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Why Not to Move Gifted Middle School-Bound Students

Thursday, December 7, 2006

Readers continue to discuss plans to assign gifted and talented students who would have gone to Kilmer Middle School in Vienna to a new GT center at Luther Jackson Middle School, which has a much higher percentage of low-income and minority students. Two views appear below.

Those interested in boundary change and race might read a remarkable piece by novelist Shauna Grice, writing about her own child's schools this week in my washingtonpost.com column.

Dear Extra Credit:

What bothers me the most about the middle school boundary change proposal is that Kilmer (a Cluster II school) has many Cluster I gifted and talented students from Forestville, Great Falls and Colvin Run elementary schools. These are the children who commute the farthest (some for over an hour), yet they remain at Kilmer under this boundary change, while the children who live close by in Vienna get moved to Falls Church.

It is wonderful for Luther Jackson to be getting a GT center, and I wouldn't want to take that away from them, but Cluster I could benefit from another GT center as well. It seems more practical to move the three McLean/Great Falls schools that feed into Kilmer with 50 students back to their cluster and their community, rather than move five Vienna schools with their 57 students out of their neighborhood school.

This way, most GT students would remain together from third through eighth grade, and many would stay together through high school, providing continuity and stability in their lives. The main thing that is lacking from the Fairfax County public schools' staff boundary change plan is the well-being of the students. It solves the FCPS facilities problem but does not make the students and their educational, emotional or transportation needs a priority. That needs to change.

Tracey Zillian

Vienna

Four years ago, when our son was about to enter third grade, his GT elementary school was changed from Louise Archer (an established GT center in Vienna, near where we live) to Mosby Woods (a start-up GT center at a Title 1 school in Fairfax). Although we decided to include our son in the inaugural class at the Mosby Woods GT center, we assumed he would get into the Vienna schools in seventh grade -- when he would start at the Kilmer (Vienna) GT middle school center.

Now, after four years in a start-up, out-of-our-pyramid GT elementary school, our son may be assigned to a start-up, out-of-our-pyramid middle school in Falls Church (Luther Jackson) when he starts seventh grade next year.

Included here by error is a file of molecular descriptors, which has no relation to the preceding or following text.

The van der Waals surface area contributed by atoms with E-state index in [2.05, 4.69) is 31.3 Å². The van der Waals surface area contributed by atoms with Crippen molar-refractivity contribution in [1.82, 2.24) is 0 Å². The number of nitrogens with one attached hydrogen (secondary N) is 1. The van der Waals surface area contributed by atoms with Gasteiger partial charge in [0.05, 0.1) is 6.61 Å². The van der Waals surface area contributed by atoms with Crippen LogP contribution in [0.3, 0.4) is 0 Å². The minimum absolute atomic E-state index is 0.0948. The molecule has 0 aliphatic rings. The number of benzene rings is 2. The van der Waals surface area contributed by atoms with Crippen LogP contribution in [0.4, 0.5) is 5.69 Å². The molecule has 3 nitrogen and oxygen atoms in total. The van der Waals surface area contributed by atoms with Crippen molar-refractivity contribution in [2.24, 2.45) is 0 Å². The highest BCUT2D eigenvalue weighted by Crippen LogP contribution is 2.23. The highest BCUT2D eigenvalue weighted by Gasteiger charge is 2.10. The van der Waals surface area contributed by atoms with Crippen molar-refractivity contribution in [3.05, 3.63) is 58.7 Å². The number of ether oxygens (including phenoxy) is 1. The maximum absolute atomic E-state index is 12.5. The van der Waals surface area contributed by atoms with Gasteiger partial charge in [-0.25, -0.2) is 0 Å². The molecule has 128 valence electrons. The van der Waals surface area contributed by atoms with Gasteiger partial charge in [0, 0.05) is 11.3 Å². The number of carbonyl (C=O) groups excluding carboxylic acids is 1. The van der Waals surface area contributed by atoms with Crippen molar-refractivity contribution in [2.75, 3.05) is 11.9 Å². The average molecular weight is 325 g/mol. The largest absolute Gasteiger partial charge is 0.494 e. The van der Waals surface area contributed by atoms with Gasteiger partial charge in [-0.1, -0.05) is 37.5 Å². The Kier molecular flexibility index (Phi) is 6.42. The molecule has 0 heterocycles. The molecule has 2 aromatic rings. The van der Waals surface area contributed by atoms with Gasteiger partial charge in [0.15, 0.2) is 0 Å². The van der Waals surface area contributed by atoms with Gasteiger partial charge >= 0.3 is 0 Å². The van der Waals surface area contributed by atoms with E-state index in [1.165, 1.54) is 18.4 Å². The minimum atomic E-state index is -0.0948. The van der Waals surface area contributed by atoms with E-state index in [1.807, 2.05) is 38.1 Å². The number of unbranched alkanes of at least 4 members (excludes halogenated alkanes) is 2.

Besides the bus ride issues and other problems associated with taking kids out of their neighborhood schools, I have additional concerns. Although overcrowding at GT centers is said to be the main reason for the proposed changes, the changes will almost certainly create overcrowding at the (non-GT) base schools, which many students will elect to attend in lieu of the Luther Jackson GT center. More formal polling is necessary to quantify the precise number of GT families who will drop out and return to their base schools if the changes are made. However, informal polling and discussions currently suggest that well over half the affected families in certain schools will leave the program and return to their base schools. The result will be overcrowding in the base schools, especially in honors classes.

Another concern is that any start-up GT center is likely to have growing pains. Among other things, a new center may not always attract the most experienced GT teachers, and a center in a school that has worse safety statistics than most other FCPS middle schools is less likely to attract such teachers. A start-up understandably does not have all the systems and resources already in place, and lacks the critical mass of students that justifies the full range of options and makes the students and their parents feel like they have a voice.

Middle school kids can sometimes be mean, and GT kids may be seen as easy targets by some. My son had a generally good experience at Mosby Woods, and we think highly of the administration, teachers and students there. However, he was not exempt from comments by those who may have resented his presence, one of whom called my son "one of those rich, white GT boys." Although no parent can insulate a child from the stereotyping of others, plopping a small group of kids in an environment where some will consider them outsiders -- and privileged outsiders at that -- argues in favor of carefully choosing which school will host any new GT center.

Kathy Underhill

Vienna

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